16) The situation becomes even more worrisome if we look at Figure 10.
As is clear from Figure 10, the growth rate of industry in general and manufacturing and construction in particular is at a five-year low. The manufacturing part of industry grew at 1.17 per cent during April to June 2017, whereas construction grew by 2 per cent during the same period.
This is a big reason to worry simply because manufacturing and construction have the potential to create new jobs. An estimate made by Crisil Research suggests that in construction 12 workers are typically required to create Rs 10 lakh worth of output. In case of manufacturing it is seven workers.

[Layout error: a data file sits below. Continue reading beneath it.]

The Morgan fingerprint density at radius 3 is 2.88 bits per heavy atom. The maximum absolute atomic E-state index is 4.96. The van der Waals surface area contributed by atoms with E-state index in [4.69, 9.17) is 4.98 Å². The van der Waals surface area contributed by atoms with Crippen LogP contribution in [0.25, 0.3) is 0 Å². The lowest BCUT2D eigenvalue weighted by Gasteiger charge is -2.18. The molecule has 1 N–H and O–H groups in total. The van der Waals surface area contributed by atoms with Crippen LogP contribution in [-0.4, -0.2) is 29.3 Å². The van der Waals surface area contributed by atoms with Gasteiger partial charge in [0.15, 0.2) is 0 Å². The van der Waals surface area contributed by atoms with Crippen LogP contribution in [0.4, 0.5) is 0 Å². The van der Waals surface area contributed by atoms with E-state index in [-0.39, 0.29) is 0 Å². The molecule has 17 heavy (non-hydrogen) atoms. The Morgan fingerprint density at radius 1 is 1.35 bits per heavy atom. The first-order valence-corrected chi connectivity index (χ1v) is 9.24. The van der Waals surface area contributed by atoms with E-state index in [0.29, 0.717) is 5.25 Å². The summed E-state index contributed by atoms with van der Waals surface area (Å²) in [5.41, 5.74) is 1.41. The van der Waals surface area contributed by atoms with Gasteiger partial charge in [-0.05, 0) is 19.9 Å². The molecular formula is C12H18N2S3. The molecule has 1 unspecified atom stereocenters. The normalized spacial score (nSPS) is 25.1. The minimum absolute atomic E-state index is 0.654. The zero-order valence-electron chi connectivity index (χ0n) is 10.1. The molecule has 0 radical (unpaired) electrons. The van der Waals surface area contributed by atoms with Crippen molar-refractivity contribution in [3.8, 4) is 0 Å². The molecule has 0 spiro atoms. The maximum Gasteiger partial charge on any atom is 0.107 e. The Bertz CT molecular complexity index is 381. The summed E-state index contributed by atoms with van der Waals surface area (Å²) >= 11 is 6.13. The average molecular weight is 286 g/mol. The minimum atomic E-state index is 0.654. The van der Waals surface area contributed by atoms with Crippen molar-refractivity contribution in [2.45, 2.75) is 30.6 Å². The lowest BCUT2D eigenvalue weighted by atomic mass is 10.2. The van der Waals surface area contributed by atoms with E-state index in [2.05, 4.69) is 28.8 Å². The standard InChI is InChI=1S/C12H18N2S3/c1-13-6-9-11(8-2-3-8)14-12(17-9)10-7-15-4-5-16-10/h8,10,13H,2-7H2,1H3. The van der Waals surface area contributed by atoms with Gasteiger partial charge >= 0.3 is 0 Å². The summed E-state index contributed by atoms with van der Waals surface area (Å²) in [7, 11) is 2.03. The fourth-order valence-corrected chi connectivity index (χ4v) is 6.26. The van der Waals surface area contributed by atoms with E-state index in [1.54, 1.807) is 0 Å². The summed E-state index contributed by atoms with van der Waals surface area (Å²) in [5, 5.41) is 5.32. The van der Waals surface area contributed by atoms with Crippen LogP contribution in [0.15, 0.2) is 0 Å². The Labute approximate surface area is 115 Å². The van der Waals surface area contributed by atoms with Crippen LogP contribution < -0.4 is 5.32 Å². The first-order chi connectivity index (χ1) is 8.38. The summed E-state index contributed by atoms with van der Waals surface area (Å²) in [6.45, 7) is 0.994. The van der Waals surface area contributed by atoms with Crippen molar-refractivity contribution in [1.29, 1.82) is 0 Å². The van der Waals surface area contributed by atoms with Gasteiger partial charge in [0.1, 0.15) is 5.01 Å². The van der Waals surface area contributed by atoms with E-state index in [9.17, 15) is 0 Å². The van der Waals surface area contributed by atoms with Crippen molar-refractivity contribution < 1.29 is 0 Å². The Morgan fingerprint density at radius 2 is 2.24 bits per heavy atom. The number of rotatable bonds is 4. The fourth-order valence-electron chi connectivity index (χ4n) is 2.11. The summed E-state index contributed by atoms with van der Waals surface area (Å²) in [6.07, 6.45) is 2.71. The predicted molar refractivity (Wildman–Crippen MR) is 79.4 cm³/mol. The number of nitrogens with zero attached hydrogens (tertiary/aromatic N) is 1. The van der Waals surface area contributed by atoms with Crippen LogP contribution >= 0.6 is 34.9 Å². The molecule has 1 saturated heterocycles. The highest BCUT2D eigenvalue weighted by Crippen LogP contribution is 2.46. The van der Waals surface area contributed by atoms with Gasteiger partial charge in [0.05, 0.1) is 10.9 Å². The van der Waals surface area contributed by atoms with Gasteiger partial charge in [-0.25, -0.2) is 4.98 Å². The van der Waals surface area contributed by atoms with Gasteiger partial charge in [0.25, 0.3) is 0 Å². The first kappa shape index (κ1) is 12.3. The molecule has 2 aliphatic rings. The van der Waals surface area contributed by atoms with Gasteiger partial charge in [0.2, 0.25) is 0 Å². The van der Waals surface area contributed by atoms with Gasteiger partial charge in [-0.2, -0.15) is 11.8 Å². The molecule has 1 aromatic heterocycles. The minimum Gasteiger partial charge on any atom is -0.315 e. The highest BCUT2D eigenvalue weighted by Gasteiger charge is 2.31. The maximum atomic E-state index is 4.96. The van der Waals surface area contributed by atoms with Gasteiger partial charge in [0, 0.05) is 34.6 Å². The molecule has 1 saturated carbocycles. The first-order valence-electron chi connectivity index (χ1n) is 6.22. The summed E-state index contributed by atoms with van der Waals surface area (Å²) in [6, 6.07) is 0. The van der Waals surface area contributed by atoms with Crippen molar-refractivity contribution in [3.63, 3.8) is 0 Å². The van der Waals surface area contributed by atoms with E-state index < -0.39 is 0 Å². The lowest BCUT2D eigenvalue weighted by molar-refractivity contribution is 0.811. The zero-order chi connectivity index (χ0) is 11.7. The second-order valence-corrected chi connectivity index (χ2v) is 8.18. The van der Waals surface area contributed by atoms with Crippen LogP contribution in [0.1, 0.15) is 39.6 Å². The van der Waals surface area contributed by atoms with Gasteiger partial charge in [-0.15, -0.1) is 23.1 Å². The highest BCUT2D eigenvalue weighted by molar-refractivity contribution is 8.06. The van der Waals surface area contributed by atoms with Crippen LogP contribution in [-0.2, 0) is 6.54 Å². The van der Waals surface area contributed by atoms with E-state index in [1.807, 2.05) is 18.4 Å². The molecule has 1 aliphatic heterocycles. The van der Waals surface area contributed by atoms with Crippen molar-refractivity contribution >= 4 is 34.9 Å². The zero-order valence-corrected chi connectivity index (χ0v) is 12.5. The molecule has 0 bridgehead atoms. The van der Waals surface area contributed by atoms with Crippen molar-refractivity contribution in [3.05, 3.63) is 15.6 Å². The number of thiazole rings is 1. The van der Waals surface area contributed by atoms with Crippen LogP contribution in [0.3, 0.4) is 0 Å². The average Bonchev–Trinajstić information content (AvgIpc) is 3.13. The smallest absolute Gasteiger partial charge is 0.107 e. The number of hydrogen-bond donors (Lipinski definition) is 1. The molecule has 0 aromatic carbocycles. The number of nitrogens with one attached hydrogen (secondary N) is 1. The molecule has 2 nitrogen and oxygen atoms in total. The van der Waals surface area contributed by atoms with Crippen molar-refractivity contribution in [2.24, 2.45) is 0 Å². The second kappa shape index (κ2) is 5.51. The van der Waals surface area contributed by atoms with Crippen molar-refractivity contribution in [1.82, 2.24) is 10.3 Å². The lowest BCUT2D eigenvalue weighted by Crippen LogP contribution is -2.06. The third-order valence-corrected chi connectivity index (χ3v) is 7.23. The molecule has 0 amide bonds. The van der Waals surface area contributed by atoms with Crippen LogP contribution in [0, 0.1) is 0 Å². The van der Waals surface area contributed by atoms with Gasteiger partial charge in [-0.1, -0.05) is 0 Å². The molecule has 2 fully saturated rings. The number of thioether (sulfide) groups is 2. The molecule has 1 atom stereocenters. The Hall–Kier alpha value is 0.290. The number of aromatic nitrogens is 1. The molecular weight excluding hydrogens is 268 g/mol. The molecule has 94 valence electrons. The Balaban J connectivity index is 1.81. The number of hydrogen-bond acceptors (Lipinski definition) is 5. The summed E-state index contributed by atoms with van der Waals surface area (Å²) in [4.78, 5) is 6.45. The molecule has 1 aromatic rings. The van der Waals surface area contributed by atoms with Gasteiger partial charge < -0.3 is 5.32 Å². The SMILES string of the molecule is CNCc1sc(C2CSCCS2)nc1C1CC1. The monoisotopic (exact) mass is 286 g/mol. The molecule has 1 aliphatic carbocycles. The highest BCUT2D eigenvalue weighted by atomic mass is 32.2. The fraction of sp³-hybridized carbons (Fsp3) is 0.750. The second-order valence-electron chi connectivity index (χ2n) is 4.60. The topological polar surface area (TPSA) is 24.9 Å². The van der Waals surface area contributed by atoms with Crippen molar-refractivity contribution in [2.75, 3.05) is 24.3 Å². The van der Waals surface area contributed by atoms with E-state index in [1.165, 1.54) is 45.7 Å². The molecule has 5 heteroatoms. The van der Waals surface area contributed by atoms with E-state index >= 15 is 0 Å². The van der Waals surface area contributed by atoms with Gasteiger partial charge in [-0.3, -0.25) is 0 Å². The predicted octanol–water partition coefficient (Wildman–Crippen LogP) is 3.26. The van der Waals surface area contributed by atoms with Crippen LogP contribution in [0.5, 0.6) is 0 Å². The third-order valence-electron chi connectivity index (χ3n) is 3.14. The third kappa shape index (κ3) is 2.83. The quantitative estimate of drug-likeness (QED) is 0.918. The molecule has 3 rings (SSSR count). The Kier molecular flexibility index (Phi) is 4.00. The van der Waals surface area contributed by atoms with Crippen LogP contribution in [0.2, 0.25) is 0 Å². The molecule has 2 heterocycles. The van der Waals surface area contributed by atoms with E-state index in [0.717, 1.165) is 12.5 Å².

17) Take a look at Figure 11, which basically shows that labour intensive sectors have slowed down between January to June 2017.
As Crisil Research points out in a recent research note: “In the past two quarters, three sectors have grown much faster than GDP: 1) Trade, hotels, transport, communication and services related to broadcasting; 2) Electricity, gas, water supply and other utilities, and 3) Public administration, defence and other services. Of these, only the trade, hotels and restaurants sub-sector is labour intensive, requiring about 6 workers to produce Rs 10 lakh worth of output. But the share of this sub-sector in total output is low at ~12%. In contrast, a fast growing sector like public administration, defence and other personal services, despite having a larger share in output, has low labour intensity of only 3. And sectors with higher labour intensity – such as construction (12) and manufacturing (7) – have been undershooting overall GDP growth.”